If you’re a woman at least 75 years of age, keep getting your mammograms. That’s the main message from recent findings that shed new light on the topic.
Since 2009, guidelines about when to stop breast cancer screenings have been a source of confusion for patients and debate among medical experts. A decade ago, a federally appointed panel of experts issued controversial guidelines saying the risks and benefits of mammography in women age 75 and older were unclear. Other groups have since suggested that women who are in good health should continue the screenings.
Now, findings presented at the Radiological Society of North America meeting provide data showing there is value in screening women over 75 due to the incidence of breast cancer in that group.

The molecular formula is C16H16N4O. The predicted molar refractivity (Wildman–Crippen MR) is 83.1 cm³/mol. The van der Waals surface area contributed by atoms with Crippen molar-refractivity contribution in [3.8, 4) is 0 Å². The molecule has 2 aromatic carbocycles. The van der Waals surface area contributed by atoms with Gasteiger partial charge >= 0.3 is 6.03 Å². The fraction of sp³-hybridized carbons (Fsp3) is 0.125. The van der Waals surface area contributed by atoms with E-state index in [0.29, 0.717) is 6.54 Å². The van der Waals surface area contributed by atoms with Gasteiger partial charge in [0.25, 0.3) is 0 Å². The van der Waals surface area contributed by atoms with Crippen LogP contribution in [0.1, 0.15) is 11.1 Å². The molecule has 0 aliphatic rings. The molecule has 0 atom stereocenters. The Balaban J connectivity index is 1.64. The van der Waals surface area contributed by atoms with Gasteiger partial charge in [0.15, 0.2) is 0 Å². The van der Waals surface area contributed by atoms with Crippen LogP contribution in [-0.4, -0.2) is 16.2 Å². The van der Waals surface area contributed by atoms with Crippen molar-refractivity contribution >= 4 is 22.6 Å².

The researchers analyzed data from more than 700,000 mammography exams over a 10-year period at a Rochester, New York, breast care center. Ten percent of the patients were over age 75 but they accounted for 16 percent of all patients diagnosed with screening-detected cancers. Nearly two-thirds of the cases involved fast-growing cancers but 98 percent of the cases were treatable with surgery, the researchers found.
The breast cancer prevalence in women over age 75 underscores the value of ongoing mammograms, the researchers concluded. Mammography can play a crucial role in early cancer detection, sometimes showing crucial changes up to two years before a woman or physician notices changes. Early detection also can lead to better treatment options.
The takeaway from this research? There are benefits to continuing breast cancer screenings in your later years, but do so in consultation with your physician.